Nikolai Silaev: "Economic cooperation between Moscow and Tbilisi requires political understanding"
Georgia's State Constitutional Commission approved a draft amendment to the Basic Law of the country, where now should contain a record on the European and Euro-Atlantic course of Tbilisi. Georgia considers the country's accession to the European Union and NATO as unprecedented priorities. Vestnik Kavkaza presents a blitz interview with the senior research fellow of the Caucasus Problems and Regional Security Center at the Moscow State Institute of International Relations, Nikolai Silaev, on Georgia's relations with its neighbors and major world powers.
- Last week, Georgian Prime Minister Georgy Kvirikashvili signed in Tehran several agreements on cooperation in various spheres. One of the main topics of his meetings in Iran was the development of the transit corridor from the Persian Gulf to the Black Sea and an agreement on energy cooperation. How would you assess the prospects for the Georgian-Iranian cooperation?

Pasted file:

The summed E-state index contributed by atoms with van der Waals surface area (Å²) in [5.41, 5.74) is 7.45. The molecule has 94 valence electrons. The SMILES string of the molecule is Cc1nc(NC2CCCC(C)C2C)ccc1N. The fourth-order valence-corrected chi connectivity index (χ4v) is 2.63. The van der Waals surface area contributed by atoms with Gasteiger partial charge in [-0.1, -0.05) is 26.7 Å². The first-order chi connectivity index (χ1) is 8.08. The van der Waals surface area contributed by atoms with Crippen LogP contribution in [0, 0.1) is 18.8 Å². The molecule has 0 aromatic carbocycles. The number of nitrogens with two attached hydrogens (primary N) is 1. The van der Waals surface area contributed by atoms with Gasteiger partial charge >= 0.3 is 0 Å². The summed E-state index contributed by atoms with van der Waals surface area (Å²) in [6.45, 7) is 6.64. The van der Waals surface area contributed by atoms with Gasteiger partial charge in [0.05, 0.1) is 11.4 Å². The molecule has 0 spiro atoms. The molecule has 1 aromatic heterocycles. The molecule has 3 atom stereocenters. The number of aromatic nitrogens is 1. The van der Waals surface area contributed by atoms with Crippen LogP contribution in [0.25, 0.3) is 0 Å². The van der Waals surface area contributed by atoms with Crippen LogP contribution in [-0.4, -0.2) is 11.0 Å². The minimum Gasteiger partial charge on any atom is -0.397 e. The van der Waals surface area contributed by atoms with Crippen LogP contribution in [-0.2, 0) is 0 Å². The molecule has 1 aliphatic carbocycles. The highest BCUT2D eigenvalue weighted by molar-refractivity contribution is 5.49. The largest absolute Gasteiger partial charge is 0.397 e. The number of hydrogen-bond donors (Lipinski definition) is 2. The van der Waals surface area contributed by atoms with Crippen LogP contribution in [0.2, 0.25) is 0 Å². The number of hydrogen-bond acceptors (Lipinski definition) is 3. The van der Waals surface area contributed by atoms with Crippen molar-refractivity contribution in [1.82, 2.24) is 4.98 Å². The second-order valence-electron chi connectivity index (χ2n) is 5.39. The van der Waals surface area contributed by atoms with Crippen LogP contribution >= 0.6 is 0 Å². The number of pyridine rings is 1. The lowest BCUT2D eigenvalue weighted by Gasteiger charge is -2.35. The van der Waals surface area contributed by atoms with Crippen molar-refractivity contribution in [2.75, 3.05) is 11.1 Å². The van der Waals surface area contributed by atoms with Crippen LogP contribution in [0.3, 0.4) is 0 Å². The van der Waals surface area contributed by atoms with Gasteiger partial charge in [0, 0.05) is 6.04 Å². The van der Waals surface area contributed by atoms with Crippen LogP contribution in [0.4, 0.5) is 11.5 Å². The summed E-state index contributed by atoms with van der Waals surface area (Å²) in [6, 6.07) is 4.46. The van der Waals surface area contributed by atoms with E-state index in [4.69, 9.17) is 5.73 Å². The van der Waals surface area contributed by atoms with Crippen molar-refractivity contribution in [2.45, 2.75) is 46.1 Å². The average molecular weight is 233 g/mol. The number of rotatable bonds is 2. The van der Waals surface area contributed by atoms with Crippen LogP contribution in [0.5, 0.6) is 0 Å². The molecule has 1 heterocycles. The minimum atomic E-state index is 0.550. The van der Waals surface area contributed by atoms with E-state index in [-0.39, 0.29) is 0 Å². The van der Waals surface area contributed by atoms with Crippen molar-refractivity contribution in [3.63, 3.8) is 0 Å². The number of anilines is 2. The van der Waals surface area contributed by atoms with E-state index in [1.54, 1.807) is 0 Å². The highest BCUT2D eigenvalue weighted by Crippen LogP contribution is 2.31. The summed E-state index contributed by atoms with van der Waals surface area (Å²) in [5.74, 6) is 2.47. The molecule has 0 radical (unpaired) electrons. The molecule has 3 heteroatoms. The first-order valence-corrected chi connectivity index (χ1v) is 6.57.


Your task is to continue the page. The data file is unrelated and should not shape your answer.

- I would not talk about the rapprochement between Georgia and Iran now. Their dialogue has became more intense after sanctions were lifted from Iran, but, in my opinion, there is nothing to rely on for now. Although the potential for dialogue on economic issues between Tbilisi and Tehran is great - the export of Iranian gas to Georgia, tourism, as well as transport projects.
- In your opinion, what are the prospects for the Georgian-US cooperation?
- It is very difficult to say, because the US foreign policy of the last months has been improvisation, these are multidirectional vectors, there are a lot of different positions that are not always easy to reconcile with each other. While it is very difficult to predict its results.
- What can you say about relations between Tbilisi and Ankara?
- They are very positive. Another thing is that in Turkey, apparently, there is no broad political vision of how they represent relations with Georgia. Neo-Ottoman prospects in Georgia are regarded with great skepticism, if not to say with great suspicion. But Georgia's economic relations with Turkey are very good.
- In your opinion, what are the prospects of the relations between Moscow and Tbilisi?
- I think that currently the Russian-Georgian normalization has taken a break, it's quite natural. In terms of trade relations, the prospects are good, and, in my opinion, the expansion of economic cooperation in other areas is unlikely until at least some political understanding is reached.